September 11 1812: Confusion and Distrust

On September 11, 1812, Colonel Van Rensselaer writes to General Lewis  to describe the general partisan dissension among the troops in Lewiston. He writes: "Since the Surrender of General Hull, it has been the Study of John C. Spencer, Col. Brooks, Q. Mr. General Porter and Several others to cause confusion and distrust among the Troops on this Frontier to answer party purposes against the Commander."  Rensselaer's letter is reproduced below.

Col. Van Rensselaer to General Lewis 
Lewiston, Head Quarters, Sept 11, 1812

My Dear Sir- To you I am fully persuaded I can write with Confidence on the State of affairs in this quarter, and if you think the Interest of the Service will be promoted by a disclosure of my name, you are at liberty to make any use of it you please, whatever inconvenience it may put me to, for I Shall State Facts and those only.

Since the Surrender of General Hull, it has been the Study of John C. Spencer, Col. Brooks, Q. Mr. General Porter and Several others to cause confusion and distrust among the Troops on this Frontier to answer party purposes against the Commander. They have so far succeeded in the Camp and the Country, that in the former it is only whispered, but in the Latter it is openly said, that Gen. Van Rensselaer is a traitor to his Country and the Surrender of the Army when it crosses the River is the price of his Infamy. Honest and Honorable men must regret this depravity in human nature; those scoundrels know better, and you and I know that a more Honest man does not exist; and one who has the Interest of his Country more at heart. But with all his amiable qualities, his usefulness here in my opinion is destroyed; by this unjust and unwarrantable jealousy. He cannot enforce that Subordination which is so necessary to the safety and glory of the Troops he Commands. If Gen. Armstrong or any other man of the same politics with the Government did Command here, this difficulty would be Removed; there is a field of glory in view for any man of Ambition, which Gen. V. R. as well as myself would regret to forego, if Necesity did not Compel us, it would be well if Gen. Dearborn could with propriety remove him to New York or some other place, where his services may be equal to his Sacrifices in private life. We are Encamped at this place with two Regiments of Militia, to guard the most important pass on the river. Col. Fenwick with the Regular troops in and about Fort Niagara. Col. Blooms, lately come on, at Niagara Falls and Col. Swifts at Black Rock.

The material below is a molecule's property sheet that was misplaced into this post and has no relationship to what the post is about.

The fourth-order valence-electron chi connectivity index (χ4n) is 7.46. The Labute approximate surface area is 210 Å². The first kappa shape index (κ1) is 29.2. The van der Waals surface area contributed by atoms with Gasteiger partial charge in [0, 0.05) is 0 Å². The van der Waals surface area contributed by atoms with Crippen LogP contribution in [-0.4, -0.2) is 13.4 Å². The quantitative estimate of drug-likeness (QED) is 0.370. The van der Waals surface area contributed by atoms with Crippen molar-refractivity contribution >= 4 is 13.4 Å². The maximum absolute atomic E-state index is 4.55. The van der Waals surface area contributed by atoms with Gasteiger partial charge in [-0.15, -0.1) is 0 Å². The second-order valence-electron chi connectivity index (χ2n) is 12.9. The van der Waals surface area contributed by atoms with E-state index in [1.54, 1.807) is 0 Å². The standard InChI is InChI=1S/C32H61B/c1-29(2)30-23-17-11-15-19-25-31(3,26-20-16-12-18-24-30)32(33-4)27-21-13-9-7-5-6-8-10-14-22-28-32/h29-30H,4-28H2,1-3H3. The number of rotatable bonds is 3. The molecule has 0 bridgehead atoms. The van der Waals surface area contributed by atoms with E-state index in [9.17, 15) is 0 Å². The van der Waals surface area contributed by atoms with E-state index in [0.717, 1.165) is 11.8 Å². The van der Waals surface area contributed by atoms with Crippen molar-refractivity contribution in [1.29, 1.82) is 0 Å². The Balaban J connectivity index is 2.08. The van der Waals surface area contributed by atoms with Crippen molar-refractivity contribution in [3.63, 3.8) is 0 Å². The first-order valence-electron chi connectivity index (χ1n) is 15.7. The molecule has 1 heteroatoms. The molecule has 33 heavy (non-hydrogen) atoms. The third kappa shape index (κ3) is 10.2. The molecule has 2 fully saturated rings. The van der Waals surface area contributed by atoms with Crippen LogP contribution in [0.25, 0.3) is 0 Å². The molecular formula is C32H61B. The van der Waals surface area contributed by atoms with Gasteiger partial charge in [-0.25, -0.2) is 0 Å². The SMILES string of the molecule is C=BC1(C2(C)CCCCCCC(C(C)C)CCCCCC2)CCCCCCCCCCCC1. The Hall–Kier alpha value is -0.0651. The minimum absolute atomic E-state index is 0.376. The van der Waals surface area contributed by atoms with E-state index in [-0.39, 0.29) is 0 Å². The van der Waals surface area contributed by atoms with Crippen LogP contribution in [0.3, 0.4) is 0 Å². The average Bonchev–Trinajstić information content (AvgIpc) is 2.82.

The whole effective force of Militia including Officers you will find by the within return amounts to 1633 fit for duty. We are in want of almost every thing. Our Quarter Master Peter B. Porter is speculating and attending to mischief and his private affairs; he speaks in very disrespectful terms of Mr. Madison, and trys to impress on the minds of the people the necessity of a change of men. But notwithstanding these discouraging prospects, we shall do what men under these Circumstances can. A strong Battery has been thrown up a mile above Fort Niagara, and immediately opposite Fort George, in which the four heavy cannon have been placed, and contrary to the opinion of Col. Fenwick when he first came on, we will attempt to maintain the Fort which will be all important to our future operations. The roof has been taken from a large stone house and on the third floor two twelve pounders and a howitzer placed. This battery Commands Fort George and four Batteries in its vicinity; and if a parapet of earth well rammed, on the inside of the two and half feet stone wall was thrown up, it might bid defiance to the enemy, but unfortunately Col. Fenwick and Capt. Leonard are too much addicted to liquor to attend to this duty as they should, and if they were removed from this Command, it would give rise to much greater dissensions. Besides we have no one as fit for this all important service as Col. Fenwick, if he was at all times himself. Last Tuesday at 12 o'clock the Armistice ceased, on which, we supposed that the enemy would open their Batteries of at least fifty pieces on our lines. Gen. Van Rensselaer continued here in order to move the Troops to any point that might be attacked, while I went to the Garrison below. I found on my arrival all in confusion. I immediately ordered a strong detachment to clear a Battery in the Stone house, while others were dismounting the two twelves and a Howitzer, and getting them on the platform, to the Command of which Capt. Leonard's Company was assigned. The two Block houses, in each of which are Six pounders, Capt. McKeon's Company was to Defend. All this was accomplished by twelve, at that hour our works, as well as the British, were manned, the Matches burning and I expected every moment to see the Rafters of the old mess-house knocked about my head, but I was disappointed and we have been ever since in peace and preparing, with little trouble to make it as strong as any work can be, and ready for action. I inclose the last Buffalo paper. I have the honor to be 

Respectfully Yours,  
Sol. Van Rensselaer.

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